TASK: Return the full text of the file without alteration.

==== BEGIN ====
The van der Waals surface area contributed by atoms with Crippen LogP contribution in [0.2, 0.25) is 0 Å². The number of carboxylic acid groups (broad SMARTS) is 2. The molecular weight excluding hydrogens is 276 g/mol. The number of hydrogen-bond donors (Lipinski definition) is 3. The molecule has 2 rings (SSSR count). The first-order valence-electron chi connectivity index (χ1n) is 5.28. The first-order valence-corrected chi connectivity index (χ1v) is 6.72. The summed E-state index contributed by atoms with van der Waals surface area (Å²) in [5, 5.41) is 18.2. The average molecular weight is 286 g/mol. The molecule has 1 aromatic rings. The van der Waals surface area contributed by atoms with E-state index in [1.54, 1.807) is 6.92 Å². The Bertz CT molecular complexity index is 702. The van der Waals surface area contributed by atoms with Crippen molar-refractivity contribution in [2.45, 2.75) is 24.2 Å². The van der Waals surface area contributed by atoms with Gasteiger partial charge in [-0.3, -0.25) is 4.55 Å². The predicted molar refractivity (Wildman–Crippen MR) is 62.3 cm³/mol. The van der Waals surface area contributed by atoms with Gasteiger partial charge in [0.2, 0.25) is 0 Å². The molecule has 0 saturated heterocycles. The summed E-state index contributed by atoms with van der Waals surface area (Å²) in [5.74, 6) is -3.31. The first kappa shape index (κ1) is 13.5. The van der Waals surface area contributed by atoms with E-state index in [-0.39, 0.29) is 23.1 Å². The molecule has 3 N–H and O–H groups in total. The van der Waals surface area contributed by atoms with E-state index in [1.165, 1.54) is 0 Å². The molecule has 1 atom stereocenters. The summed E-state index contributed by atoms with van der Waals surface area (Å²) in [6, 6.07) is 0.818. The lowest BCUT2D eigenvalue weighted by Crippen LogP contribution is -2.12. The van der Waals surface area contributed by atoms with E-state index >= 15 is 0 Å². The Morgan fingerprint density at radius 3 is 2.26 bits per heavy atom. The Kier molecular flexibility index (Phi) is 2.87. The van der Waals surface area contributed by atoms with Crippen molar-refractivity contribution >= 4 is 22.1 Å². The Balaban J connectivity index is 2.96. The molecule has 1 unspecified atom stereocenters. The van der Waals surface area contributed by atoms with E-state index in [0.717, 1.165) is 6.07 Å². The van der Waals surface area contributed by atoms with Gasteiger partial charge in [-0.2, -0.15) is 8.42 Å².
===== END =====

The van der Waals surface area contributed by atoms with Crippen LogP contribution in [0.2, 0.25) is 0 Å². The number of carboxylic acid groups (broad SMARTS) is 2. The molecular weight excluding hydrogens is 276 g/mol. The number of hydrogen-bond donors (Lipinski definition) is 3. The molecule has 2 rings (SSSR count). The first-order valence-electron chi connectivity index (χ1n) is 5.28. The first-order valence-corrected chi connectivity index (χ1v) is 6.72. The summed E-state index contributed by atoms with van der Waals surface area (Å²) in [5, 5.41) is 18.2. The average molecular weight is 286 g/mol. The molecule has 1 aromatic rings. The van der Waals surface area contributed by atoms with E-state index in [1.54, 1.807) is 6.92 Å². The Bertz CT molecular complexity index is 702. The van der Waals surface area contributed by atoms with Crippen molar-refractivity contribution in [2.45, 2.75) is 24.2 Å². The van der Waals surface area contributed by atoms with Gasteiger partial charge in [-0.3, -0.25) is 4.55 Å². The predicted molar refractivity (Wildman–Crippen MR) is 62.3 cm³/mol. The van der Waals surface area contributed by atoms with Gasteiger partial charge in [0.2, 0.25) is 0 Å². The molecule has 0 saturated heterocycles. The summed E-state index contributed by atoms with van der Waals surface area (Å²) in [5.74, 6) is -3.31. The first kappa shape index (κ1) is 13.5. The van der Waals surface area contributed by atoms with E-state index in [-0.39, 0.29) is 23.1 Å². The molecule has 3 N–H and O–H groups in total. The van der Waals surface area contributed by atoms with E-state index in [1.165, 1.54) is 0 Å². The molecule has 1 atom stereocenters. The summed E-state index contributed by atoms with van der Waals surface area (Å²) in [6, 6.07) is 0.818. The lowest BCUT2D eigenvalue weighted by Crippen LogP contribution is -2.12. The van der Waals surface area contributed by atoms with E-state index >= 15 is 0 Å². The Morgan fingerprint density at radius 3 is 2.26 bits per heavy atom. The Kier molecular flexibility index (Phi) is 2.87. The van der Waals surface area contributed by atoms with Crippen molar-refractivity contribution >= 4 is 22.1 Å². The Balaban J connectivity index is 2.96. The molecule has 1 unspecified atom stereocenters. The van der Waals surface area contributed by atoms with E-state index in [0.717, 1.165) is 6.07 Å². The van der Waals surface area contributed by atoms with Gasteiger partial charge in [-0.2, -0.15) is 8.42 Å².